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Sunday, 27 January 2019

January Indoor Meeting Review - James Lowen - Wildlife of the Pantanal
James Lowen

January Indoor Meeting Review - James Lowen - Wildlife of the Pantanal

The Pantanal, located mainly in Brazil with some overlap into Paraguay and Bolivia, is the largest contiguous wetland in the world. In a well-crafted and clearly-delivered presentation, wildlife- and travel-writer James Lowen took us through the variety of habitats to be explored in the Pantanal (wetland, savannah, forest and river), introducing the network of lodges that make eco-tourism a major resource for the region. Along the way, we were treated to some stunning photographs, credited to several photographers. For James, the Pantanal is among the best places in the world to go wildlife-watching, and this talk made a very good case for his enthusiasm.

The number of species - all types of wildlife, not just birds - is huge, and many creatures appear to be more approachable in the Pantanal than elsewhere. In markedly-different wet and dry seasons, wildlife gathers in large numbers around the isolated islands and pools respectively, congregations of caiman being particularly impressive. There are also rarer species, Pantanal specialities like the chestnut-bellied guan, limited to small sub-regions. And lots of colour brightened up a Cambridge January evening, from flowers, butterflies and especially birds - the subtle elegance of the capped heron and the brilliant head of the yellow-billed cardinal, among many excellent examples.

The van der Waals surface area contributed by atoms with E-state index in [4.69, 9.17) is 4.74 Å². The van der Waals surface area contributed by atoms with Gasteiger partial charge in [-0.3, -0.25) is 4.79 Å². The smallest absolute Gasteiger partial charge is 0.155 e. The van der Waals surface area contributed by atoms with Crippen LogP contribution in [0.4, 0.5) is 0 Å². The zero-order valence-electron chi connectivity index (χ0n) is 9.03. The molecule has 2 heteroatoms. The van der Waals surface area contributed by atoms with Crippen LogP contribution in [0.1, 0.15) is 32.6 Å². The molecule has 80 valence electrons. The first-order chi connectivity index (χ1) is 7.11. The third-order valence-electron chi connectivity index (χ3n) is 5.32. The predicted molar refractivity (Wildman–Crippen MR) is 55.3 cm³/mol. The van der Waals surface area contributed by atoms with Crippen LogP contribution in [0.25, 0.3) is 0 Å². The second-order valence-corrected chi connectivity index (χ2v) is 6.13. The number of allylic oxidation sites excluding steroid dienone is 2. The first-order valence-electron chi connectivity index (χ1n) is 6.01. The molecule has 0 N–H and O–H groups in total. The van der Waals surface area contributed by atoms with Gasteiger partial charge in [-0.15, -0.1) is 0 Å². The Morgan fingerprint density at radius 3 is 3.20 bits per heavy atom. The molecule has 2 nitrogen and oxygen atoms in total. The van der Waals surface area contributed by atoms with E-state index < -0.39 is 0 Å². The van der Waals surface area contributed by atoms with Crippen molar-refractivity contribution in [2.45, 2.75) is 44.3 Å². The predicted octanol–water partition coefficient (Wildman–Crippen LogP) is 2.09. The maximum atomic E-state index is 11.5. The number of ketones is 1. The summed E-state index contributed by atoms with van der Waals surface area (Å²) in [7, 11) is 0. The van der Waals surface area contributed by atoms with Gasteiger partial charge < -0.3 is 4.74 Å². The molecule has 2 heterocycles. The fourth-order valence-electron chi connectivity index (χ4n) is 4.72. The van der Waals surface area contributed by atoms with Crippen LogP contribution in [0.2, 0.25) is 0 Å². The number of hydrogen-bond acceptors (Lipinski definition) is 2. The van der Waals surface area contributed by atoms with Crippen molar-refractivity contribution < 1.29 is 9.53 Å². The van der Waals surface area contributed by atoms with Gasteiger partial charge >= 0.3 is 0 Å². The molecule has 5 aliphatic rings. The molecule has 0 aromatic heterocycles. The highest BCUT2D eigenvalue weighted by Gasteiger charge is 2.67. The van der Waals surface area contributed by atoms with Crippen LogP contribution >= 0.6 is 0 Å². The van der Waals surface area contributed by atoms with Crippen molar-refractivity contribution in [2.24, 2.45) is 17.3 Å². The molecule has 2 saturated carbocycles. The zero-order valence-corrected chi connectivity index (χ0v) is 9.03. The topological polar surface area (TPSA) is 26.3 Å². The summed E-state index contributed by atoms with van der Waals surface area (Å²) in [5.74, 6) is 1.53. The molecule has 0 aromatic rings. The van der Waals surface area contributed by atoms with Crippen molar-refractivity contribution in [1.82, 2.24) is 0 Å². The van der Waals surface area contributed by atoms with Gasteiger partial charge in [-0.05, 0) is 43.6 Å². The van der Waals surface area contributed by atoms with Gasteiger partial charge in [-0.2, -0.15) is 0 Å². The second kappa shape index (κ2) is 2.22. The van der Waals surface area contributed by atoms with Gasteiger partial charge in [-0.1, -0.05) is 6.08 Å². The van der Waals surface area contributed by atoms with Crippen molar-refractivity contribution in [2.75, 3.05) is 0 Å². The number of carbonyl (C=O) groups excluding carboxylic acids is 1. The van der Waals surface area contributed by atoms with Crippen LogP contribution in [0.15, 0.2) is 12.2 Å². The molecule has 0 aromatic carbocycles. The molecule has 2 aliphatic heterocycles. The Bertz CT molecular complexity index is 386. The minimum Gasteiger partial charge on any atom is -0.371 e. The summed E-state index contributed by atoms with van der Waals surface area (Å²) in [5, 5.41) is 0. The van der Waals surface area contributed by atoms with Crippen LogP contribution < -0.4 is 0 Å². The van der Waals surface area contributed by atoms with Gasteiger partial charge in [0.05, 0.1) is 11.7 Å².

Tony Corps